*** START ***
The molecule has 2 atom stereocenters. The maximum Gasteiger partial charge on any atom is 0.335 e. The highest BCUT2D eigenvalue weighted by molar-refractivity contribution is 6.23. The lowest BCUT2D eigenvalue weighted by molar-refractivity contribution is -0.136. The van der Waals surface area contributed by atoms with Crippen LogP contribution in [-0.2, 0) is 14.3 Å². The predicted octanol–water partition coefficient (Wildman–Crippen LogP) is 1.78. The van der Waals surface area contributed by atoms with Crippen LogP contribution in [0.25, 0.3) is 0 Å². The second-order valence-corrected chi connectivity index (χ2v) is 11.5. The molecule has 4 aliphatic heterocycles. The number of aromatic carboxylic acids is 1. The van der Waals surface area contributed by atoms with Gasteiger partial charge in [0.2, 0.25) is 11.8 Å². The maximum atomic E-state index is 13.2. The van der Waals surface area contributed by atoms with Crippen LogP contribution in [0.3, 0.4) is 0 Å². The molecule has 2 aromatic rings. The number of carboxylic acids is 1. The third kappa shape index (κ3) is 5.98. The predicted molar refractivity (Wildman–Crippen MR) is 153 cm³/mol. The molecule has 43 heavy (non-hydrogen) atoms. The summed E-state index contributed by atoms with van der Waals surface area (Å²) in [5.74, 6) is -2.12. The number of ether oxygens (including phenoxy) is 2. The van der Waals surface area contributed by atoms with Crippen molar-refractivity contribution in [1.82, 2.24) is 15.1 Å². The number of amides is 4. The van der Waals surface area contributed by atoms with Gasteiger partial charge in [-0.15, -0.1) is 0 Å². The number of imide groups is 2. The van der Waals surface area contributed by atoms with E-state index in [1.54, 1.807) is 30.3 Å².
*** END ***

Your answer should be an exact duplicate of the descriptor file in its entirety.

The molecule has 2 atom stereocenters. The maximum Gasteiger partial charge on any atom is 0.335 e. The highest BCUT2D eigenvalue weighted by molar-refractivity contribution is 6.23. The lowest BCUT2D eigenvalue weighted by molar-refractivity contribution is -0.136. The van der Waals surface area contributed by atoms with Crippen LogP contribution in [-0.2, 0) is 14.3 Å². The predicted octanol–water partition coefficient (Wildman–Crippen LogP) is 1.78. The van der Waals surface area contributed by atoms with Crippen LogP contribution in [0.25, 0.3) is 0 Å². The second-order valence-corrected chi connectivity index (χ2v) is 11.5. The molecule has 4 aliphatic heterocycles. The number of aromatic carboxylic acids is 1. The van der Waals surface area contributed by atoms with Gasteiger partial charge in [0.2, 0.25) is 11.8 Å². The maximum atomic E-state index is 13.2. The van der Waals surface area contributed by atoms with Crippen LogP contribution in [0.3, 0.4) is 0 Å². The molecule has 2 aromatic rings. The number of carboxylic acids is 1. The third kappa shape index (κ3) is 5.98. The predicted molar refractivity (Wildman–Crippen MR) is 153 cm³/mol. The molecule has 43 heavy (non-hydrogen) atoms. The summed E-state index contributed by atoms with van der Waals surface area (Å²) in [5.74, 6) is -2.12. The number of ether oxygens (including phenoxy) is 2. The van der Waals surface area contributed by atoms with Crippen molar-refractivity contribution in [1.82, 2.24) is 15.1 Å². The number of amides is 4. The van der Waals surface area contributed by atoms with Gasteiger partial charge in [-0.15, -0.1) is 0 Å². The number of imide groups is 2. The van der Waals surface area contributed by atoms with E-state index in [1.54, 1.807) is 30.3 Å².